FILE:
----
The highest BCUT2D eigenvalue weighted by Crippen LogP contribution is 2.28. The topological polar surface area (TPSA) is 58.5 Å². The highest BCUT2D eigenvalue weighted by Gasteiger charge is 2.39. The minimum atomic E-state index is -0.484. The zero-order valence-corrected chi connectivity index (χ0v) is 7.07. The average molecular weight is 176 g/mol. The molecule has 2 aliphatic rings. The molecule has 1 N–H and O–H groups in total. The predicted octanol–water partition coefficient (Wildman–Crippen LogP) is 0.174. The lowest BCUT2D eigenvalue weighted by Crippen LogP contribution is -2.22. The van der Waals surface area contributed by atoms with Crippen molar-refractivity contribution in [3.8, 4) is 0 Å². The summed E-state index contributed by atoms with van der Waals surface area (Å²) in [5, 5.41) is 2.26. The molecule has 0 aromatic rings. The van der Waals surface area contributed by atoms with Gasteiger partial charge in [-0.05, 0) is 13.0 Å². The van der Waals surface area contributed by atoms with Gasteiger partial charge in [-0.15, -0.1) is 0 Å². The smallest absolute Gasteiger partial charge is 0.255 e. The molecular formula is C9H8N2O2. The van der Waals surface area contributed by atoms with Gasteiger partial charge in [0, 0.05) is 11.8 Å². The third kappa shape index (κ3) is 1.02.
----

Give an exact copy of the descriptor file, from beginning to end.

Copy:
The highest BCUT2D eigenvalue weighted by Crippen LogP contribution is 2.28. The topological polar surface area (TPSA) is 58.5 Å². The highest BCUT2D eigenvalue weighted by Gasteiger charge is 2.39. The minimum atomic E-state index is -0.484. The zero-order valence-corrected chi connectivity index (χ0v) is 7.07. The average molecular weight is 176 g/mol. The molecule has 2 aliphatic rings. The molecule has 1 N–H and O–H groups in total. The predicted octanol–water partition coefficient (Wildman–Crippen LogP) is 0.174. The lowest BCUT2D eigenvalue weighted by Crippen LogP contribution is -2.22. The van der Waals surface area contributed by atoms with Crippen molar-refractivity contribution in [3.8, 4) is 0 Å². The summed E-state index contributed by atoms with van der Waals surface area (Å²) in [5, 5.41) is 2.26. The molecule has 0 aromatic rings. The van der Waals surface area contributed by atoms with Gasteiger partial charge in [-0.05, 0) is 13.0 Å². The van der Waals surface area contributed by atoms with Gasteiger partial charge in [-0.15, -0.1) is 0 Å². The smallest absolute Gasteiger partial charge is 0.255 e. The molecular formula is C9H8N2O2. The van der Waals surface area contributed by atoms with Gasteiger partial charge in [0, 0.05) is 11.8 Å². The third kappa shape index (κ3) is 1.02.